3. Marketing services. The best-known marketing service is advertising. A publisher working with marketing services uses content to attract an audience. That audience is then packaged and “sold” to marketers. Those ads for orthopaedic devices in medical journals are a case in point.
4. Institutional support. Sometimes a sponsoring body simply pays for the publishing process. Institutional support is found everywhere in scholarly communications, from subsidies for university presses to publish monographs in highly specialized areas to the underwriting of institutional repositories resident in libraries.
So, four sources of revenue, which can be combined in a variety of ways. For more context, I refer you to the original post.
A membership community potentially has a different way of conducting its affairs. A group of people working in the same area (the area does not have to be academic research) might decide that they have a shared interest in publishing some of their material. They thus pool their resources, appoint individuals to oversee the publications, establish policies, and make the material available to fellow members of the community. The revenue model derives from the membership fee: Become a member of this professional society and, as a member benefit, you will get the society’s publications for free (that is, as an aspect of the cost of membership). Members can also submit materials for publication, creating a network of reciprocal arrangements.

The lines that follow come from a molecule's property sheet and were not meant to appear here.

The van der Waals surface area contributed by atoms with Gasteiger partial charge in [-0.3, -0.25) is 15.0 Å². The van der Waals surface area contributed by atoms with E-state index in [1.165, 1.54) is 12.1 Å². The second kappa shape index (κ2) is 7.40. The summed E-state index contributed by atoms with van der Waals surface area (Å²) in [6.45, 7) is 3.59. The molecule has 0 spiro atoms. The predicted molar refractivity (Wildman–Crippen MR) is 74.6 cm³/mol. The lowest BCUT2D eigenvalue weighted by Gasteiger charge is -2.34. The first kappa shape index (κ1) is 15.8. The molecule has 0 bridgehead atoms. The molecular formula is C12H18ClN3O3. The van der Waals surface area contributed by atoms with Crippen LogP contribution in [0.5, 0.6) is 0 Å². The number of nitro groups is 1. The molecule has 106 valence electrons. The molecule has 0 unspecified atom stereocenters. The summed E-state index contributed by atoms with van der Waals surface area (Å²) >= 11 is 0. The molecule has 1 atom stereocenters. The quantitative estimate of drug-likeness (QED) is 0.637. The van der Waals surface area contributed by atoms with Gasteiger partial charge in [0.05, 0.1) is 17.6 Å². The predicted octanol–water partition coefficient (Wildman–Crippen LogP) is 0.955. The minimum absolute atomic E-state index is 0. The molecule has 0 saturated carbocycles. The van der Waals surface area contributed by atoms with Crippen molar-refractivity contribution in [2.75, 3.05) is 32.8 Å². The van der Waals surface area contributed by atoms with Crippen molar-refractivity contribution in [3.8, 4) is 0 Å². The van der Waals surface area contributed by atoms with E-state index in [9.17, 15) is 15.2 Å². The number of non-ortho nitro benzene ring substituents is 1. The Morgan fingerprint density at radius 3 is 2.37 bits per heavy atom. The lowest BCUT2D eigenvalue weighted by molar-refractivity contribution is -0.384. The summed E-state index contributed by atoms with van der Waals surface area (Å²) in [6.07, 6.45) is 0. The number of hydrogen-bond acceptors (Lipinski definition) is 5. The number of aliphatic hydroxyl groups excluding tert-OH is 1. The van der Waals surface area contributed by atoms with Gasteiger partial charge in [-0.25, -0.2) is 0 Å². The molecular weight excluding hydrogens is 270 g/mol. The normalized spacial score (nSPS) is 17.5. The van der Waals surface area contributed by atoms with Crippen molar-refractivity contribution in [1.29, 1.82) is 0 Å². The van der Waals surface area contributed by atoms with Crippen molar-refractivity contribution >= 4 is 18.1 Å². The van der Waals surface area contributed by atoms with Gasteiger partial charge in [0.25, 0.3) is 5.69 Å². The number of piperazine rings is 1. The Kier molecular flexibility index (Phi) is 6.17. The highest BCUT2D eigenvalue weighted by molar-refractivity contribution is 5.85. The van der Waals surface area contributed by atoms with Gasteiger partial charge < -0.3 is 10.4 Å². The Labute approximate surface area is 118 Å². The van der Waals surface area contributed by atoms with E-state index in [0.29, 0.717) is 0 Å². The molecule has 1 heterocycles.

At first glance, the membership model appears to be a form of user-pays publishing, as access to content requires a fee. But this model differs from the traditional one in its reciprocal nature: One fee provides access to both content (like the user-pays model) and to the publishing process itself (like the author-pays model). It’s thus very much a community model of publishing, where membership has its privileges.